Lithium hexafluorophosphate is reactive and unstable in water and air. It reacts rapidly with water, releasing hydrogen fluoride (forming hydrofluoric acid). Such local generation of hydrogen fluoride/hydrofluoric acid at the site of contact with skin or other membranes, with consequent potential for serious local tissue damage, is a major cause of the observed corrosivity of the substance, and secondary tissue necrosis due to localised free fluoride ion concentrations is also a likely contributor to this. Ethical and practical reasons therefore make it inappropriate to conduct repeat-dose toxicity testing of lithium hexafluorophosphate in animals; since information is available on systemic toxicity of the ultimate hydrolysis products hydrogen fluoride, lithium/Li+, fluoride/F- and phosphoric acid/phosphate, such testing is also scientifically unnecessary. In accordance with Annex XI, 1.2 of the REACH Regulation testing is not scientifically necessary (see separate read-across justification document). On humane grounds, as indicated in article 15, 2 of Directive 2010/63/EU, such testing (expected to involve severe pain, suffering or distress likely to be long-lasting) should not be performed.

Justification for selection of repeated dose toxicity dermal - local effects endpoint:
Lithium hexafluorophosphate is reactive and unstable in water and air. It reacts rapidly with water, releasing hydrogen fluoride (forming hydrofluoric acid). Such local generation of hydrogen fluoride/hydrofluoric acid at the site of contact with skin or other membranes, with consequent potential for serious local tissue damage, is a major cause of the observed corrosivity of the substance, and secondary tissue necrosis due to localised free fluoride ion concentrations is also a likely contributor to this. Ethical and practical reasons therefore make it inappropriate to conduct repeat-dose toxicity testing of lithium hexafluorophosphate in animals; since information is available on systemic toxicity of the ultimate hydrolysis products hydrogen fluoride, lithium/Li+, fluoride/F- and phosphoric acid/phosphate, such testing is also scientifically unnecessary. In accordance with Annex XI, 1.2 of the REACH Regulation testing is not scientifically necessary (see separate read-across justification document). On humane grounds, as indicated in article 15, 2 of Directive 2010/63/EU, such testing (expected to involve severe pain, suffering or distress likely to be long-lasting) should not be performed.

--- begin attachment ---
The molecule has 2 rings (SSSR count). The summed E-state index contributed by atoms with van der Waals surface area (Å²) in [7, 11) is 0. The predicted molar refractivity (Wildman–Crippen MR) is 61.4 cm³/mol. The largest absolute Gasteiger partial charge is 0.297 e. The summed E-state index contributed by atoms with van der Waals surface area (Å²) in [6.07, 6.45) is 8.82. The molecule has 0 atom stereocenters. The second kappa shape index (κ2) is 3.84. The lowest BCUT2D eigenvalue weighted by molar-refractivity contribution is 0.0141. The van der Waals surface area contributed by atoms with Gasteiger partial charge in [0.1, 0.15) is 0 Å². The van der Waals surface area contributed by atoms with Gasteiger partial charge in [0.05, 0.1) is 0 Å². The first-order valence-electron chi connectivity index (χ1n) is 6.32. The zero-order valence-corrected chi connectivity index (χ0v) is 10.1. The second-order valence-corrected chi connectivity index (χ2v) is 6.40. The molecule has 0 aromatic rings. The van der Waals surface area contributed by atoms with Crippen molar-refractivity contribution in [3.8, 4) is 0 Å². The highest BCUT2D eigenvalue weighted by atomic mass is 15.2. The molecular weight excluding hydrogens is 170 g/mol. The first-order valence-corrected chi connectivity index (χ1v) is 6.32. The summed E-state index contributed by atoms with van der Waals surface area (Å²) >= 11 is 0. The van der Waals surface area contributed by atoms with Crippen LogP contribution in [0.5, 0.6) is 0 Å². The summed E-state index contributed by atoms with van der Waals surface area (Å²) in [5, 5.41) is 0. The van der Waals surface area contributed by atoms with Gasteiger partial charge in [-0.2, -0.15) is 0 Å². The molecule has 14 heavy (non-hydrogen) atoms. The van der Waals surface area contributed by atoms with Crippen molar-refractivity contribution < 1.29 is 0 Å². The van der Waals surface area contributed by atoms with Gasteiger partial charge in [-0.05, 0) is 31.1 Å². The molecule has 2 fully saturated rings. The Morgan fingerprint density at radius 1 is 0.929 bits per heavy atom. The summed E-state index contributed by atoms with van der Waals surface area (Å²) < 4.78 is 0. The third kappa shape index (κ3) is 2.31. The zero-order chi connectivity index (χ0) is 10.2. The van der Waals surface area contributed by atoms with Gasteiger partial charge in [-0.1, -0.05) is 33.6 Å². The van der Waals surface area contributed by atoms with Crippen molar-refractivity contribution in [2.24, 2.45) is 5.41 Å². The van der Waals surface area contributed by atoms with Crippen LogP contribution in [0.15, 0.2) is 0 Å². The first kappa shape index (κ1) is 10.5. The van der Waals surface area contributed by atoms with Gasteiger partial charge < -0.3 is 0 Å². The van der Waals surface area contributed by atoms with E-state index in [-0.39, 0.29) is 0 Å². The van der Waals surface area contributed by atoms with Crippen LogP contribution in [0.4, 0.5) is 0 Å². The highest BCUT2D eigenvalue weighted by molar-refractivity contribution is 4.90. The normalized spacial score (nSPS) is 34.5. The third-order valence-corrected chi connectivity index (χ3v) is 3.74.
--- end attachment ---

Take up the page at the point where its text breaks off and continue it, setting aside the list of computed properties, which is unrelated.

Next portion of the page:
The substance is corrosive and skin contact will cause local skin corrosion.

Repeated dose toxicity: via oral route - systemic effects (target organ) other: bone

Repeated dose toxicity: inhalation - systemic effects (target organ) other: bone

Repeated dose toxicity: dermal - systemic effects (target organ) other: bone

Justification for classification or non-classification

It has been reported that long-term human exposure to fluoride (by inhalation, ingestion or skin contact) at a level above 100 µg/kg/day might lead to skeletal fluorosis, and at such exposure levels neurotoxicity and impaired thyroid function are also said to be possible. Chronic exposure by inhalation to lithium at a level above 14.3 µg/kg/day could cause respiratory tract irritation and long-term ingestion of more than 6.7 mg/kg/day (a reported maximal upper limit for long-term therapeutic use) could incur risks of adverse CNS effects and/or nephrotoxicity. Levels of LiPF6 exposure able to give rise to such fluoride or lithium doses are:

- 133 µg LiPF6/kg/day (= 100 µgF-/kg/day)

- 313 µg LiPF6/kg/day (= 14.3 µgLi+/kg/day) or 146.6 mg LiPF6/kg/day (= 6.7 mgLi+/kg/day).

On the basis of the known toxicity of fluoride, application of the classification STOT RE Cat. 1, H372

(bones, teeth; for labelling GHS08, Danger) under CLP regulation (1272/2008) is considered appropriate.